By Kenneth Jones
25 Jan 2011

Karen Mason as the Queen of Hearts
photo by Michal Daniel

You took the "Alice" idea to Gregory Boyd and Jack Murphy?
FW: I talked to Jack and Greg about it because I loved the experiences that we've had together as a team. Of course, Greg is the reason I do this in the first place, because in giving birth to Jekyll & Hyde, which was the first show I ever wrote in my life, ever — not knowing what the hell I was doing, and it was the first show for Linda and all of that. Greg has a great, giant imagination and he goes with me. And so I thought he would be great, and the thing about Jack is, Jack is a great pop writer and he's a great theatre writer, and this show requires both. There are some songs that have a kind of traditional theatre responsibility in moving plots along or giving you insights into characters and things like that, but he also knows how to write a pop song — and not a Broadway version of a pop song. A real pop song.

What is it about you and Jack that works so well?
FW: Jack is a real student of the theatre. Jack's an intellectual. I am not. [Laughs.] If you know Linda's songs, you know how clever Jack can be. He does that "Cole Porter for the new century" thing, and of course, with Linda, we have the greatest voice in the world to [sing] that [material]. Jack has the ability to be as clever as anybody can be, but he also knows how to be simple and how to be much more of a pop writer. We've had success doing that, and I love that combination, especially in a show that really requires the both of those crafts, and again, not the Broadway version of a thing, but a real thing. I think he's just fantastic, and we have so much fun doing it. We have all these shows around the world now, and each one has been such an adventure, and we enjoy each other's company.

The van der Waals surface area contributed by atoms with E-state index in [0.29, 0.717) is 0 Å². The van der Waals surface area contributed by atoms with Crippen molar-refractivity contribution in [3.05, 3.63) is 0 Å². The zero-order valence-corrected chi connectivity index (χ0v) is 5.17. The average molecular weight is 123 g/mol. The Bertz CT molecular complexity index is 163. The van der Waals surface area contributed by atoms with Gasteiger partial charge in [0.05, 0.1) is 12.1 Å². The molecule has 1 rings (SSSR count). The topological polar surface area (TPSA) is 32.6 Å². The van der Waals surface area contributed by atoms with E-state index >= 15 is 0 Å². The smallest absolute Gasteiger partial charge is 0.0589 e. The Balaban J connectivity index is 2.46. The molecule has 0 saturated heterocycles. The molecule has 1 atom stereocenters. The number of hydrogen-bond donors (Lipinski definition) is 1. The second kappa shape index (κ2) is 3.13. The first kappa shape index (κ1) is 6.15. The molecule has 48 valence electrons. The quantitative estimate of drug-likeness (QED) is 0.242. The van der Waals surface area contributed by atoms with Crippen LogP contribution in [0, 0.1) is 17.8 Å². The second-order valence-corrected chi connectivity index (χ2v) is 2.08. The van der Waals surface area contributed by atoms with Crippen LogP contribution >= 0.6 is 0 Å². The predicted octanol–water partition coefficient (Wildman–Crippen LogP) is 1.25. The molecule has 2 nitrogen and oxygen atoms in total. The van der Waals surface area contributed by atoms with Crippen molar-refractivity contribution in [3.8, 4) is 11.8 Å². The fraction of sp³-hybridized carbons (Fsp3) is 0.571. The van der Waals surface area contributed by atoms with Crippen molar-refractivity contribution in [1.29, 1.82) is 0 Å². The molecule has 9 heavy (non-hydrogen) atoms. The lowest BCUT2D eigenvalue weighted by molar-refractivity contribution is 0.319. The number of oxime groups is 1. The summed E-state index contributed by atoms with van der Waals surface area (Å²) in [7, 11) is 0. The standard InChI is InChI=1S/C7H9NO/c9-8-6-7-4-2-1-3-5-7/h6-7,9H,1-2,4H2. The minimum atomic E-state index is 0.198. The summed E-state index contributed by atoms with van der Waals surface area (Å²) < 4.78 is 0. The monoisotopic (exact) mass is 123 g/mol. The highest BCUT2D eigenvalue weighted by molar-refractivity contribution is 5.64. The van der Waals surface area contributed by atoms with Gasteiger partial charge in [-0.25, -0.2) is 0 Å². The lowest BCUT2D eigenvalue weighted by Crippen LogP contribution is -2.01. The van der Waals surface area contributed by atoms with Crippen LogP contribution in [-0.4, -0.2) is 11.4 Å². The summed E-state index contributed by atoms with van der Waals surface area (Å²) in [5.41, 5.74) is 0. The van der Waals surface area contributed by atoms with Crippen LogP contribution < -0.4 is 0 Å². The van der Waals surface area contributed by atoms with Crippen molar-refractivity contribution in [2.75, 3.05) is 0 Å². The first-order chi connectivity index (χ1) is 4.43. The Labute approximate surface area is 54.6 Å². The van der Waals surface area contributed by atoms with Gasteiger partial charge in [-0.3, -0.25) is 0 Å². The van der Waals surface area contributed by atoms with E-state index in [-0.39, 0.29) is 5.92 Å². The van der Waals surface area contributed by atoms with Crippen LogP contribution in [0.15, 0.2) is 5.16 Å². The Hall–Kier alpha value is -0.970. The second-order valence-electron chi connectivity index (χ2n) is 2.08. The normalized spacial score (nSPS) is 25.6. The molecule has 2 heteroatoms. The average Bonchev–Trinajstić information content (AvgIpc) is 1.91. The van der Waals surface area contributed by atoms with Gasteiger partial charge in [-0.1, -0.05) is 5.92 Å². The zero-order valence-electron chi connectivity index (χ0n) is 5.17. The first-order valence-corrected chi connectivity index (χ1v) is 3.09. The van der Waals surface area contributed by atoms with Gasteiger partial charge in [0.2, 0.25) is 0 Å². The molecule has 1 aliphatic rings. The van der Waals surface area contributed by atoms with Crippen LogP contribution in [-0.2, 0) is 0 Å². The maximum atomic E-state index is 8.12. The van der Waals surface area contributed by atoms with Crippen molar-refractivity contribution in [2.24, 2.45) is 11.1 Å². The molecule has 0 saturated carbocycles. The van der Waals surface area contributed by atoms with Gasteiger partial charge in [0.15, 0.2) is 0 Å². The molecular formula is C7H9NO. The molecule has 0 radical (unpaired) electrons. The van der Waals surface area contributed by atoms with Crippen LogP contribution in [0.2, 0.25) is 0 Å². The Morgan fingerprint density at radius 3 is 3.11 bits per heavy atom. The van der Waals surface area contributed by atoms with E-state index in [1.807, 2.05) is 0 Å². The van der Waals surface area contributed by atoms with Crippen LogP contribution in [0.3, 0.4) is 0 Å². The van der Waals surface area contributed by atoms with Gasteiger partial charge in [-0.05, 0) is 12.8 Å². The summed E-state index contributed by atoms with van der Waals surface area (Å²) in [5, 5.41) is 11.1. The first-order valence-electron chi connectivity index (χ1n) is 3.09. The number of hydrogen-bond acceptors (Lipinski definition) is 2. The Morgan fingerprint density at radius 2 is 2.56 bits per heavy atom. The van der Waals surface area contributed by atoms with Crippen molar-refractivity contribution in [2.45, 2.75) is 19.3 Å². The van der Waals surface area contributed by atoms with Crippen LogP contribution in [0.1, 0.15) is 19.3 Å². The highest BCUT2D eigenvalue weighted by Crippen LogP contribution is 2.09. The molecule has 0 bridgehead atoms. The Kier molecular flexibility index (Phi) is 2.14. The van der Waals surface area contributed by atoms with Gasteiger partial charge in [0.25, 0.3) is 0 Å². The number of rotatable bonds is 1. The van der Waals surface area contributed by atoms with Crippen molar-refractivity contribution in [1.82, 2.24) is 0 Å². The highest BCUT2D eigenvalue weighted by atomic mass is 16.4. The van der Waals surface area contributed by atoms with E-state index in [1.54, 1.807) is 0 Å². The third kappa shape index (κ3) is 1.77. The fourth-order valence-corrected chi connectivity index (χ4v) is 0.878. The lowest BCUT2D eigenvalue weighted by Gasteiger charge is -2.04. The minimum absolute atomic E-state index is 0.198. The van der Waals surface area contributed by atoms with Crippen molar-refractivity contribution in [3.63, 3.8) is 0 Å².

When you say, "Not a Broadway version, but a pure pop version of a song," there's still a responsibility, story-telling wise.
FW: Well, you know, [Laughs], when George Gershwin and Cole Porter were writing the hits of their day and they were all from shows, were they theatre pieces or were they pop pieces? You tell me. If you want to get into that, that's my favorite conversation forever. [Laughs.] "Some Enchanted Evening" is a standard pop song. It happens to work fantastically in the show it's in. It has everything you would want from the craft of writing for theatre, but don't tell me it's not a pop song. All that means is — when I say that, I want to be very clear — all that means is that it was popular and accessible enough to transcend the show it was in and live on its own accord.

What was the biggest challenge of the storytelling of Wonderland?
FW: That's a very good question. Alice goes to Wonderland because her daughter is kidnapped, and when she goes to Wonderland, she both has to find her daughter, but in finding her daughter, she has to find the child within herself that she's lost. [The goal is] making that clear and being consistent to that theme as we tell the story of Wonderland. It's like Dorothy going to Oz. You're going to meet all of these great characters, you're going to have a plot that you have to deal with, and all of this kind of stuff. But holding on to that theme — you know how it is. You work in New York. We go so fast that sometimes we forget that Wonderland could be in our daily lives, you know what I mean? And we get caught up in the race and stuff, and sometimes we don't slow down to realize that Wonderland could be a very ordinary thing and we lose the child in ourselves a little bit. I know, myself, I try very hard and make a conscious effort not to do that. Now, it's easy when you have kids that keep you young all the time [Laughs] and stuff like that, because of that energy. But let's face it, we're in a tough business in a tough world and it goes so fast. To try to hold on to that kid in you is sometimes not easy, and I think, as we were told this story, keeping that theme so the audience would leave with that, was a good challenge, a good mountain to climb, and I think we've done a pretty good job doing that.

(Kenneth Jones is managing editor of Write to him at